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Clinical trial shows tumour-starving drug improves survival of mesothelioma

Updated: May 18, 2023

Peter Szlosarek, Professor of Medical Oncology at Queen Mary's Barts Cancer Institute

An innovative therapy provides new hope to patients with malignant mesothelioma – a rare but rapidly fatal type of cancer with few effective treatment options – according to results presented by Queen Mary researcher at the American Association for Cancer Research Annual Meeting.

Peter Szlosarek, Professor of Medical Oncology at Queen Mary's Barts Cancer Institute, presented his team’s results from the ATOMIC-Meso clinical trial in partnership with Polaris Pharmaceuticals, Inc. The findings show that the new drug, called ADI-PEG20, extends the median survival of patients compared with current standard treatment. This moves the drug closer to final approval by the US Food and Drug Administration (FDA), an achievement that would represent the first such approval of a new chemotherapy drug for this disease in 15 years.

The results are the culmination of 20 years of research at the Barts Cancer Institute that began with Professor Szlosarek’s discovery of a key metabolic weakness in cancer cells. Watch Professor Szlosarek discuss his research in a new video. He and his team have since dedicated their efforts to translating this work from lab bench to patient bedside.

Malignant pleural mesothelioma (MPM) is an aggressive cancer that affects the lining of the lungs and is associated with exposure to asbestos. It has a five-year survival rate of less than 10%. MPM is usually treated with potent chemotherapy drugs, but these are seldom able to halt the progression of the disease.

Professor Szlosarek and his team launched the ATOMIC-Meso study (sponsored by Polaris Pharmaceuticals, Inc.) to test a bold new approach that tackles the problem from a different angle. Cancer cells need sustenance to grow and multiply – including an amino acid called arginine that is an essential building-block for making protein. In this randomised, double-blind trial, the researchers administered a drug which depletes arginine, called pegylated arginine deiminase (ADI-PEG20). They used this treatment in combination with cisplatin and pemetrexed – the standard chemotherapy regime for pleural mesothelioma.

What did the trial show?

The ATOMIC-Meso study showed very promising results overall in patients with a type of the disease called non-epithelioid MPM. The patients who received ADI-PEG20 lived on average two months longer than those given the placebo. What’s more, one group of patients in the study have survived for more than three years, and their response to treatment will be studied further.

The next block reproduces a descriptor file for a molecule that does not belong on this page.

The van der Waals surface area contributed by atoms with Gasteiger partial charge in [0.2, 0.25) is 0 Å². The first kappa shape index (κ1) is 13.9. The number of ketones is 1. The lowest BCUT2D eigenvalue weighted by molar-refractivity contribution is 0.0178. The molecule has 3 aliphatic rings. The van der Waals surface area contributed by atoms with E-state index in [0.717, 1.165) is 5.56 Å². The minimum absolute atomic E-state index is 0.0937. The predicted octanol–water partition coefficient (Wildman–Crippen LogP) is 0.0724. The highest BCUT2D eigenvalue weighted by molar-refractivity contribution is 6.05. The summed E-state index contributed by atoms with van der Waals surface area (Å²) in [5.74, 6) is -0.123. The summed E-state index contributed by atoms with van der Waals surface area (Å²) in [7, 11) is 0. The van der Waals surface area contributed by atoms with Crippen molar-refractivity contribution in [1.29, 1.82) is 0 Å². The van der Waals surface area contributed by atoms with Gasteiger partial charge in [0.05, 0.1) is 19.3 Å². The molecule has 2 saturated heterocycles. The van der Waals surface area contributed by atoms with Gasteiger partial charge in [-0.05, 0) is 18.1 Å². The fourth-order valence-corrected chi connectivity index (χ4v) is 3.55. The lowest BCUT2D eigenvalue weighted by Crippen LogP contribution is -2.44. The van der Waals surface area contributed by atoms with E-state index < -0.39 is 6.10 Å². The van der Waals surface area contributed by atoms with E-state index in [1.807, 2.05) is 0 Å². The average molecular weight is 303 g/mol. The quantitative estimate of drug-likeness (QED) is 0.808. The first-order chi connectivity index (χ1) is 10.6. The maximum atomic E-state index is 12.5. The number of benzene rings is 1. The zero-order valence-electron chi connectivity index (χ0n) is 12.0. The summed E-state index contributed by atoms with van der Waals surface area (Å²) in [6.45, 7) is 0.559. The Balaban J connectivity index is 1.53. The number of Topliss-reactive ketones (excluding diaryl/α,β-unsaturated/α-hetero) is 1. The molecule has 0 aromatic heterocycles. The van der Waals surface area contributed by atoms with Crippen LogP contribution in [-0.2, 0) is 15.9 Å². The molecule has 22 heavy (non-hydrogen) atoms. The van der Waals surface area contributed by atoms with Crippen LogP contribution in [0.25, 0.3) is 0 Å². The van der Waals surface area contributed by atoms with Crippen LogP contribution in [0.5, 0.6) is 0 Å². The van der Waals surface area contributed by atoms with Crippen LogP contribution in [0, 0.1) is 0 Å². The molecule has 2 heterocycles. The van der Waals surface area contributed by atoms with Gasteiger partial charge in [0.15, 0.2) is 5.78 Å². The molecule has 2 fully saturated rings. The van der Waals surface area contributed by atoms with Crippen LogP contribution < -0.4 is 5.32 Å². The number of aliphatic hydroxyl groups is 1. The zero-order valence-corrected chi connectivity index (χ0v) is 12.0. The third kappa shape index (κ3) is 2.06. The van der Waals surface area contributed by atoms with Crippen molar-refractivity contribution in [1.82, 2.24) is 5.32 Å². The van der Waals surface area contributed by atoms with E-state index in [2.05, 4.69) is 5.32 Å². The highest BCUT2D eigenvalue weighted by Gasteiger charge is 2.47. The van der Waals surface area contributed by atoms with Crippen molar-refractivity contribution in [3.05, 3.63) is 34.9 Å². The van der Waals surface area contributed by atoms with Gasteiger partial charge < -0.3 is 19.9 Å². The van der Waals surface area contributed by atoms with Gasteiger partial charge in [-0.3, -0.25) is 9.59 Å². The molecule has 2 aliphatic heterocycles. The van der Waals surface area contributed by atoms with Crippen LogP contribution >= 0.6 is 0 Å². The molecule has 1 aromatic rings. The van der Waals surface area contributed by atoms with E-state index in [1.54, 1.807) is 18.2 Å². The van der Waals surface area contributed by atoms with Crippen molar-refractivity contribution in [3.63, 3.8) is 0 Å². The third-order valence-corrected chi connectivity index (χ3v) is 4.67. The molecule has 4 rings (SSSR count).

Although the FDA has approved new immunotherapies for mesothelioma, ipilimumab and nivolumab, in the past few years, the results of ATOMIC-Meso are expected to lead to the first new chemotherapy drug approval for treatment of mesothelioma since the licensing of pemetrexed 15 years ago.

From lab bench to bedside

Professor Szlosarek first discovered that malignant mesothelioma cells lack a protein called ASS1 two decades ago, while undertaking his PhD at Barts Cancer Institute in Professor Fran Balkwill’s laboratory. “I remember the moment I first saw a band on my experimental gel results that turned out to be ASS1. The rest is history,” Professor Szlosarek comments. ASS1 enables cells to manufacture their own arginine. Tumour cells lacking this molecule therefore depend on obtaining this molecule from their surroundings. ADI-PEG20 works by depleting arginine in the blood, and as a result tumour cells lacking ASS1 are starved of this essential amino acid.

Professor Szlosarek and his team first investigated the safety and efficacy of ADI-PEG20 in a clinical trial called ADAM, which reported an improvement in the median time of survival without mesothelioma progression, compared with standard chemotherapy. Subsequent laboratory research by Professor Szlosarek and his team and a phase 1 trial named TRAP revealed that a combination of cisplatin, pemetrexed and ADI-PEG20 doubled the tumour shrinkage rate in patients with aggressive mesotheliomas with excellent safety. Following this success, TRAP progressed to the current phase 2/3 ATOMIC-meso trial. “I don’t think we could have achieved this anywhere else,” Professor Szlosarek comments. “My initial exploratory lab work depended on the expertise and collaborative environment we have here at the Barts Cancer Institute. And our close ties with our hospital partners at Barts Health NHS Trust gave us access to the populations of patients with mesothelioma that were crucial to running these clinical trials.”

Looking to the future

While ADI-PEG20 is effective in treating MPM, some cancer cells develop resistance to the drug after six months or more of treatment. Further research conducted at the Barts Cancer Institute in collaboration with Dr Sarah Martin’s group has shown that combining ADI-PEG20 with a molecule called spermidine-analog GC7 gives positive results in treating these resistant cells.

Professor Szlosarek’s exciting results also herald new possibilities to treat other forms of MPM. Following on the heels of ATOMIC-Meso, further studies are planned of ADI-PEG20 in patients with epithelioid MPM and small cell lung cancer, another aggressive lung cancer that is dependent on arginine. Ultimately, the hope is that this new therapy could also be tested in many different forms of cancer, opening the possibility of bringing improvements in survival to many more people with the disease.

News from: Queen Mary University of London


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